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I joined the staff at Fox Chase Cancer Center in 1983 as the first dedicated urologist. This gave me the opportunity to build a strong urology program—one that provides expert surgical care for patients with urologic cancers and their related medical issues. After all this time, the best part of my job is the smiles and gratitude I get from patients and family because of the effort put forth on their behalf, regardless of the eventual outcome.
During my training, I chose the field of urology because it offers a surgical subspecialty that encompasses many physiologic problems that require long-term 'medical' as well as surgical options. I have the opportunity for long-term follow-up of patients, rather than simply performing an operation and then sending them to another doctor for long-term care. Also, the immediate relief sometimes offered to patients feeds my own need for more immediate gratification with patient care and outcome than other areas of medicine.
I look at the whole patient and try to understand their needs within the realm of their family and their specific stage of cancer. I then try to choose the best long-term approach for every patient. I believe that our multispecialty approach to cancer benefits patients. For example, we encourage our prostate cancer patients to consider all types of treatment available to them at Fox Chase, as well as outside of the institution, prior to a final decision.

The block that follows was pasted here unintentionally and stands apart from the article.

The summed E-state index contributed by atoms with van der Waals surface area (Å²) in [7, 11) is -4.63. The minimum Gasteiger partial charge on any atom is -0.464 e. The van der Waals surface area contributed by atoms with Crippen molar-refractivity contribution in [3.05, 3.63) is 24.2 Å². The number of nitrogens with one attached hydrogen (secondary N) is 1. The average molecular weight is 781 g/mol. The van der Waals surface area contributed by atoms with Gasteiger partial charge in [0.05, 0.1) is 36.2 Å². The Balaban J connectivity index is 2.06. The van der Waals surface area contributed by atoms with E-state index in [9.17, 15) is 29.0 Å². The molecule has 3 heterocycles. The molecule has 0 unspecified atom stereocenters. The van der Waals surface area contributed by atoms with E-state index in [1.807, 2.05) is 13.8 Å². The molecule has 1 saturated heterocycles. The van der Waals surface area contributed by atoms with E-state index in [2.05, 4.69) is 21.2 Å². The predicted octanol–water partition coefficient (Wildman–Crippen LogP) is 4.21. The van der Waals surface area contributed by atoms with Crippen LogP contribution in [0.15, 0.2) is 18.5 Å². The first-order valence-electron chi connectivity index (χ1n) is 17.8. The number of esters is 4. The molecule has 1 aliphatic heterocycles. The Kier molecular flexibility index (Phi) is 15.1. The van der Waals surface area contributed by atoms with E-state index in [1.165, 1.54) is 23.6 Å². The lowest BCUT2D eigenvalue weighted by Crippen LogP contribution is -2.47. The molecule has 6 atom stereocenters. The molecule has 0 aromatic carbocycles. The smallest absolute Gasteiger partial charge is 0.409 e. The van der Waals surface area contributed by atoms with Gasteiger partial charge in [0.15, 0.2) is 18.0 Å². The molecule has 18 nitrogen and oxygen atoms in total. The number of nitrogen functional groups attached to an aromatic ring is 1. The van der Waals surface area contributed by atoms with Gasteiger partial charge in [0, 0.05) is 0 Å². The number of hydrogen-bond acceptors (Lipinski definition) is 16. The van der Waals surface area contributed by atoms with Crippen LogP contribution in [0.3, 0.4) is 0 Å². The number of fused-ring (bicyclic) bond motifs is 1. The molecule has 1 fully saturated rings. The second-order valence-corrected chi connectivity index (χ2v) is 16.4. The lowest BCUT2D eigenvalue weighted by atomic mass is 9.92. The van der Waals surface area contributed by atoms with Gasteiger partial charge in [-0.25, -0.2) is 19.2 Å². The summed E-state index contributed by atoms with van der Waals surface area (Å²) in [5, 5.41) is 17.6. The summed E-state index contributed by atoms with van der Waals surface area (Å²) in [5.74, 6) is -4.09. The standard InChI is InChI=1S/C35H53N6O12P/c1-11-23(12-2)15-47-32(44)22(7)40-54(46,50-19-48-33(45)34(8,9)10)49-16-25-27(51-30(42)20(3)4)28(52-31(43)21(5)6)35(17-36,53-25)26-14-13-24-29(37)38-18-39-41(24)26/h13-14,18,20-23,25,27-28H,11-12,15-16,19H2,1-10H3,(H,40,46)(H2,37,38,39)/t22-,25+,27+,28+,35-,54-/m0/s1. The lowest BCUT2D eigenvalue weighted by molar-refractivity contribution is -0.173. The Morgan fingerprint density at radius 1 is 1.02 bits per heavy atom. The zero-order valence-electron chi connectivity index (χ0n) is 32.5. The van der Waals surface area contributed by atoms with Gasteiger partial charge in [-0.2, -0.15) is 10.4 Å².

As a full-time physician at Fox Chase, I have no financial pressure to suggest surgery over a non-surgical option. Rather, I offer the best treatment plan individually tailored to the needs of the patient. I also stress quality as well as quantity of life issues. I am not afraid to tell a patient that surgery is not indicated if it is not in their best interest--even if they had decided that was how they wanted to be treated prior to our consultation. Learning whom to operate on and how to operate, but also whom not to operate on is a skill learned over many years.
I have been a urologist for three decades and have seen advances in technology that are too numerous to mention--but all have helped surgeons improve outcomes. Improvements in managing infections with new antibiotics have changed the face of modern urology. Improvements in both early diagnosis and treatment of almost all of the tumors urologists treat are apparent and constantly moving toward to the goal of cure without toxicity (or side effects).
An excellent example of technological advances is the DaVinci-S surgical robot which allows me to perform laparoscopic anatomical nerve sparing prostatectomies in appropriate patients. Learning this technical skill has been a worthwhile endeavor as it has improved the quality of care I can deliver to those patients with early stage prostate cancer.
I am 78 years old and have owned horses for 68 of those years. I am a cowboy through and through. My father gave me my first pony when I was just five years old and my first horse when I was 10. I have had hundreds of horses since.